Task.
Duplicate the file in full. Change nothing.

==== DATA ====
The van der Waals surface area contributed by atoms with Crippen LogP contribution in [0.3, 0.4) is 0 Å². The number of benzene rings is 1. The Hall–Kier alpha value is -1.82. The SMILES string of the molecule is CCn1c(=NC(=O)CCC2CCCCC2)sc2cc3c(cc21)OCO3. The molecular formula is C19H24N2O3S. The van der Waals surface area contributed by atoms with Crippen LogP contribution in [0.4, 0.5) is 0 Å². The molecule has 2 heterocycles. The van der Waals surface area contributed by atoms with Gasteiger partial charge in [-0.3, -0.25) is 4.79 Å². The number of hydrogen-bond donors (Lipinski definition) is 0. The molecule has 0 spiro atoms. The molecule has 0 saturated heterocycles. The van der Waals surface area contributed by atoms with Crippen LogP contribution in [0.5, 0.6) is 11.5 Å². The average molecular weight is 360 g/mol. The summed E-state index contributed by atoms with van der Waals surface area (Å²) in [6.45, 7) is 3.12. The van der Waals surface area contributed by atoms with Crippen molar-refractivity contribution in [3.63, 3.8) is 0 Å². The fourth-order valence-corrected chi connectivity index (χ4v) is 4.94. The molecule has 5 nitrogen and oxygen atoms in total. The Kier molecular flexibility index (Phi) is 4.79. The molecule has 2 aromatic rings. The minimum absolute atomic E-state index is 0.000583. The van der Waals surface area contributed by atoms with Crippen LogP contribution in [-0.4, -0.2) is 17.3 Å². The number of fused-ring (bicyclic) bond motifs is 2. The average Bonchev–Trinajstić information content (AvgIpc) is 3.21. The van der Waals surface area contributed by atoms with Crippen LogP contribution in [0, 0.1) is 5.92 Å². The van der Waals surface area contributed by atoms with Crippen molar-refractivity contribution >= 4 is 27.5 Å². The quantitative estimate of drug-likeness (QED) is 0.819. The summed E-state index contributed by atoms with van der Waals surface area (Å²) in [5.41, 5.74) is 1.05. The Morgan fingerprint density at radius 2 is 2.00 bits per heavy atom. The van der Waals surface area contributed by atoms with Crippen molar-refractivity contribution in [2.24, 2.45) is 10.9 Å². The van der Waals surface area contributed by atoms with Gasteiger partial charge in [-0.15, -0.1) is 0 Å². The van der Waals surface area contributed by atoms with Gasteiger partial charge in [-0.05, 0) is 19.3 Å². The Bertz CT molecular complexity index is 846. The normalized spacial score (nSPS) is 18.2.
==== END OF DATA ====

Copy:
The van der Waals surface area contributed by atoms with Crippen LogP contribution in [0.3, 0.4) is 0 Å². The number of benzene rings is 1. The Hall–Kier alpha value is -1.82. The SMILES string of the molecule is CCn1c(=NC(=O)CCC2CCCCC2)sc2cc3c(cc21)OCO3. The molecular formula is C19H24N2O3S. The van der Waals surface area contributed by atoms with Crippen LogP contribution in [0.4, 0.5) is 0 Å². The molecule has 2 heterocycles. The van der Waals surface area contributed by atoms with Gasteiger partial charge in [-0.3, -0.25) is 4.79 Å². The number of hydrogen-bond donors (Lipinski definition) is 0. The molecule has 0 spiro atoms. The molecule has 0 saturated heterocycles. The van der Waals surface area contributed by atoms with Crippen LogP contribution in [0.5, 0.6) is 11.5 Å². The average molecular weight is 360 g/mol. The summed E-state index contributed by atoms with van der Waals surface area (Å²) in [6.45, 7) is 3.12. The van der Waals surface area contributed by atoms with Crippen molar-refractivity contribution in [3.63, 3.8) is 0 Å². The fourth-order valence-corrected chi connectivity index (χ4v) is 4.94. The molecule has 5 nitrogen and oxygen atoms in total. The Kier molecular flexibility index (Phi) is 4.79. The molecule has 2 aromatic rings. The minimum absolute atomic E-state index is 0.000583. The van der Waals surface area contributed by atoms with Crippen LogP contribution in [-0.4, -0.2) is 17.3 Å². The number of fused-ring (bicyclic) bond motifs is 2. The average Bonchev–Trinajstić information content (AvgIpc) is 3.21. The van der Waals surface area contributed by atoms with Crippen LogP contribution in [0, 0.1) is 5.92 Å². The van der Waals surface area contributed by atoms with Crippen molar-refractivity contribution >= 4 is 27.5 Å². The quantitative estimate of drug-likeness (QED) is 0.819. The summed E-state index contributed by atoms with van der Waals surface area (Å²) in [5.41, 5.74) is 1.05. The Morgan fingerprint density at radius 2 is 2.00 bits per heavy atom. The van der Waals surface area contributed by atoms with Crippen molar-refractivity contribution in [2.24, 2.45) is 10.9 Å². The van der Waals surface area contributed by atoms with Gasteiger partial charge in [-0.15, -0.1) is 0 Å². The van der Waals surface area contributed by atoms with Gasteiger partial charge in [-0.05, 0) is 19.3 Å². The Bertz CT molecular complexity index is 846. The normalized spacial score (nSPS) is 18.2.